> {221.3 Second, 0}
>
> The times for your original, without special start to take advantage of the
> symmety (copied after the times), were
>
> Length[Langford[7]] // Timing
> Length[Langford[8]] // Timing
> Length[Langford[9]] // Timing
> Length[Langford[10]] // Timing
>
> {0.76 Second, 52}
> {5.66 Second, 300}
> {31.52 Second, 0}
> {222.62 Second, 0}
>
> Clear["`*"]
>
> makeBlankSeqN[1] := Module[{y}, {{y_}, {y}}]
>
> makeBlankSeqN[n_] :=
>   Module[{y}, {Append[#[[1]], y_], Append[#[[2]], y]} &@makeBlankSeqN[n -
> 1]]
>
> ruleClamp[n_] :=
>   RuleDelayed @@ {{x___, 0, Sequence @@ #[[1]], 0, z___}, {x, n,
>             Sequence @@ #[[2]], n, z}} &@makeBlankSeqN[n]
>
> LangfordStep[partialSolution_, k_] := (ruleClamp[k] = ruleClamp[k];
>     Flatten[Map[ReplaceList[#, ruleClamp[k]] &, partialSolution], 1])
>
> Langford[n_] := Fold[LangfordStep, {Table[0, {2n}]}, Reverse[Range[n]]]
>
> Thanks for finding the error in my suggested improvement 2).
>
> Allan
> ---------------------
> Allan Hayes
> Mathematica Training and Consulting
> Leicester UK
> www.haystack.demon.co.uk
> hay at haystack.demon.co.uk
> Voice: +44 (0)116 271 4198
> Fax: +44 (0)870 164 0565
>
> Wolf, Hartmut <hwolf at debis.com> wrote in message
> news:7r7jd9$cgf at smc.vnet.net...
> > Allan Hayes schrieb:
> > >
> > > I came up with the following solution using ReplaceList.
> > > The method seems fairly general - certainly, little thought was needed
> once
> > > the idea of using ReplaceList occurred to me.
> > >
> > > Langford[n_] :=
> > > Module[{sol = {Table[0, {2n}]}},
> > >     Do[sol =
> > >         Join @@
> > >           Map[
> > >                ReplaceList[#1, {x___, 0, y__ /; Length[{y}] === k, 0,
> z___}
> > > :> {x, k, y, k, z}] &,
> > >                sol
> > >            ],
> > >       {k, n,  1, -1}]
> > >     ; sol
> > > ]
> > >
> > ------<snipped>-----
> >
> > > Some refinements are possible;
> > >
> > ------<snipped>-----
> > >
> > > 3) we could use Fold instead of Do
> > >
> >
> > Dear Allan,
> >
> > I am very fond of your way of writing down the core algorithm in
> > _Mathematica_, and I was also searching for something like that. However
> > I couldn't find the expression for the matching pattern, namely
> >
> >    {x___, 0, y__ /; Length[{y}] === k, 0, z___}
> >
> > That marvellous condition in the middle! (My prior success with the
> > pattern in my brute force solution had let me into false tracks and I
> > couldn't manage to give my pattern a name.)
> >
> > Deplorably your solution doesn't perform as well as Fred Simons'
> > procedural solution (with my improvements).
> >
> >     *But this has changed now!*
> >
> > I felt that sequential patten matching on the linear structure should be
> > better than doing the Do. But where is the imperformance hidden? It
> > certainly is that
> > 'marvellous' y__/;Length[{y}], where amoungst many possible matches only
> > one is good. So I tried again with my ansatz: the solution is, not to
> > build up the pattern but the replacement rule!
> >
> > Because it's so pretty I'll show you nearly all of my notebook
> >
> > Here is your version rewritten with Fold:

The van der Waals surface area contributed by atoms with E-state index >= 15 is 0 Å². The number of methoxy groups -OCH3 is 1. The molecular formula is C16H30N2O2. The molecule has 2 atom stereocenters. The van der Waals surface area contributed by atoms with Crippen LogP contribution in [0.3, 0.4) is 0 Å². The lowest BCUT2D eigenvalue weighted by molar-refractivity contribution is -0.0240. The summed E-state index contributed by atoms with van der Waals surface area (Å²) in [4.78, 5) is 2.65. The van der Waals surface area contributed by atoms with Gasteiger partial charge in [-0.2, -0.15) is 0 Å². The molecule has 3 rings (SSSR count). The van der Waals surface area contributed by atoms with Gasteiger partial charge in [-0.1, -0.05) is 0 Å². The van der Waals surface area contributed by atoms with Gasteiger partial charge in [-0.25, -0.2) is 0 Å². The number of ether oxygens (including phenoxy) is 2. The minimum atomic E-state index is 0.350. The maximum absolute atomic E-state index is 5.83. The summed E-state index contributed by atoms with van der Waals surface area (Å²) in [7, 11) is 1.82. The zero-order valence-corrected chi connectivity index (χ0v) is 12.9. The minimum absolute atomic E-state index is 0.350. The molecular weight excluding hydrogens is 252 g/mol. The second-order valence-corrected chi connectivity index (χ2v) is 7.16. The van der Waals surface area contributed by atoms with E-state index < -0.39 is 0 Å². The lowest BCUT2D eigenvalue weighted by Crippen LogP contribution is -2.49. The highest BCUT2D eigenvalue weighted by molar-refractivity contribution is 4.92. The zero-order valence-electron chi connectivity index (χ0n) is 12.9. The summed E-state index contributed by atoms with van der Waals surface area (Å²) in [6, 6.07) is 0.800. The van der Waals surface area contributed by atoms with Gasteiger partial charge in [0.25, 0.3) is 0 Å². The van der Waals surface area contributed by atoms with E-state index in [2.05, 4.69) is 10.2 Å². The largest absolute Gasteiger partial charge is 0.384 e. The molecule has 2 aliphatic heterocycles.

> >
> > In[1]:= LangfordStep[partialSolution_, k_] :=
> >   Flatten[
> >     Map[(ReplaceList[#, {x___, 0, y__ /; Length[{y}] === k, 0, z___} :>
> > {x, k,
> >                  y, k, z}] &), partialSolution], 1]
> >
> > In[2]:= Langford[n_] :=
> >   Fold[LangfordStep, {Table[0, {2n}]},
> >     Reverse[Range[n]]  ]
> >
> > In[4]:= Length[Langford[7]] // Timing
> > Out[4]= {5.748 Second, 52}
> > In[5]:= Length[Langford[8]] // Timing
> > Out[5]= {38.325 Second, 300}
> >
> > In[6]:= Remove[Langford, LangfordStep]
> > ________________________________________
> >
> > Now to find the improved replacement rule:
> >
> > In[7]:= makeBlankSeqN[1] := Module[{y}, {{y_}, {y}}]
> > In[8]:= makeBlankSeqN[n_] :=
> >   Module[{y},{Append[#[[1]], y_],Append[#[[2]], y]}&@ makeBlankSeqN[n -
> > 1]]
> >
> > In[11]:= ruleClamp[n_] :=
> >   RuleDelayed @@ {{x___,0,Sequence @@ #[[1]],0,z___},
> >                   {x, n,Sequence @@ #[[2]], n, z}}&@ makeBlankSeqN[n]
> >
> > In[12]:= ruleClamp[4]
> > Out[12]= {x___,0,y$12_,y$11_,y$10_,y$9_,0,z___} :>
> > {x,4,y$12,y$11,y$10,y$9,4,z}
> >
> >
> > In[13]:= LangfordStep[partialSolution_, k_] := (ruleClamp[k] =
> > ruleClamp[k];
> >     Flatten[Map[ReplaceList[#, ruleClamp[k]] &, partialSolution], 1])
> >
> > In[14]:= Langford[n_] :=
> >   Fold[LangfordStep, {Table[0, {2n}]}, Reverse[Range[n]]  ]
> >
> > In[16]:= Length[Langford[7]] // Timing
> > Out[16]= {0.611 Second, 52}
> > In[17]:= Length[Langford[8]] // Timing
> > Out[17]= {3.515 Second, 300}
> >
> >
> > And now if you add my improvements to Fred's Solution (including his
> > idea to compute only one of the solution pairs each) then you get
> >
> > In[10]:= Length[Langford[7]] // Timing
> > Out[10]= {0.31 Second, 26}
> > In[21]:= Length[Langford[8]] // Timing
> > Out[21]= {1.682 Second, 150}
> >
> > In[22]:= Length[Langford[11]] // Timing
> > Out[22]= {566.955 Second, 17792}
> >
> > Is it possible to further improve? I think so! But then do it at the
> > very core of the algorithm. Every LangfordStep generates solutions and
> > deletes some. If you can manage to recognize false tracks and delete
> > *early*, you'll improve. If you look at the results, you'll see that
> > certain patterns don't show up there. So the question is, how to get at
> > those rules and *prove* them. That's the mathematical side of the
> > problem, after the _Mathematica_ side has been settled (or -- hopefully!
> > -- not?)
> >
> >
> > With kind regards,
> > Hartmut Wolf
> >
> >